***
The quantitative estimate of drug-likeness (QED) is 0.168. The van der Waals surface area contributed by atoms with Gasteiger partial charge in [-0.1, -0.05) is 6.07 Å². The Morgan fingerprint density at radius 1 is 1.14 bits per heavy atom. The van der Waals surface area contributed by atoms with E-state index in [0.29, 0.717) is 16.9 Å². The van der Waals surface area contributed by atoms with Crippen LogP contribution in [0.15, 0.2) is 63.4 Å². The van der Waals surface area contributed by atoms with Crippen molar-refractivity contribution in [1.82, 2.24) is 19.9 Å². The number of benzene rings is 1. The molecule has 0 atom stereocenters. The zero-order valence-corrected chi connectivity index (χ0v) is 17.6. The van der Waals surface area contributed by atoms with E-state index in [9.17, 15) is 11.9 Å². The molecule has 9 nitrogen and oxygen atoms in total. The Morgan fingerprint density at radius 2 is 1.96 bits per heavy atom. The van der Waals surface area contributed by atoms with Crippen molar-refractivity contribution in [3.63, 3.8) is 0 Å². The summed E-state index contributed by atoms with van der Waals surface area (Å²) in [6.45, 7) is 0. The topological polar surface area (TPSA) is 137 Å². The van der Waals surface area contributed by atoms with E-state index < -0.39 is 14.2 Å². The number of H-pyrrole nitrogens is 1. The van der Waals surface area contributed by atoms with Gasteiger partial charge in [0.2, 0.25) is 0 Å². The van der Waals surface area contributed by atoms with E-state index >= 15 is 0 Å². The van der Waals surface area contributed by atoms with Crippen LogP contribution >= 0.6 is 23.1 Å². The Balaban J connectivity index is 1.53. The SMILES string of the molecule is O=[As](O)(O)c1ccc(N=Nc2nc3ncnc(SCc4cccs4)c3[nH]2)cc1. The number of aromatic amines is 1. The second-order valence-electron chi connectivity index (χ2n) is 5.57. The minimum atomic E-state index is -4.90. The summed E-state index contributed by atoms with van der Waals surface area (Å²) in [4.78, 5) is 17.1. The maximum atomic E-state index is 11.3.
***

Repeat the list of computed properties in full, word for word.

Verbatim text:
The quantitative estimate of drug-likeness (QED) is 0.168. The van der Waals surface area contributed by atoms with Gasteiger partial charge in [-0.1, -0.05) is 6.07 Å². The Morgan fingerprint density at radius 1 is 1.14 bits per heavy atom. The van der Waals surface area contributed by atoms with E-state index in [0.29, 0.717) is 16.9 Å². The van der Waals surface area contributed by atoms with Crippen LogP contribution in [0.15, 0.2) is 63.4 Å². The van der Waals surface area contributed by atoms with Crippen molar-refractivity contribution in [1.82, 2.24) is 19.9 Å². The number of benzene rings is 1. The molecule has 0 atom stereocenters. The zero-order valence-corrected chi connectivity index (χ0v) is 17.6. The van der Waals surface area contributed by atoms with E-state index in [9.17, 15) is 11.9 Å². The molecule has 9 nitrogen and oxygen atoms in total. The Morgan fingerprint density at radius 2 is 1.96 bits per heavy atom. The van der Waals surface area contributed by atoms with Crippen molar-refractivity contribution in [3.63, 3.8) is 0 Å². The summed E-state index contributed by atoms with van der Waals surface area (Å²) in [6.45, 7) is 0. The topological polar surface area (TPSA) is 137 Å². The van der Waals surface area contributed by atoms with E-state index < -0.39 is 14.2 Å². The number of H-pyrrole nitrogens is 1. The van der Waals surface area contributed by atoms with Gasteiger partial charge in [0.2, 0.25) is 0 Å². The van der Waals surface area contributed by atoms with E-state index >= 15 is 0 Å². The van der Waals surface area contributed by atoms with Crippen LogP contribution >= 0.6 is 23.1 Å². The Balaban J connectivity index is 1.53. The SMILES string of the molecule is O=[As](O)(O)c1ccc(N=Nc2nc3ncnc(SCc4cccs4)c3[nH]2)cc1. The number of aromatic amines is 1. The second-order valence-electron chi connectivity index (χ2n) is 5.57. The minimum atomic E-state index is -4.90. The summed E-state index contributed by atoms with van der Waals surface area (Å²) in [4.78, 5) is 17.1. The maximum atomic E-state index is 11.3.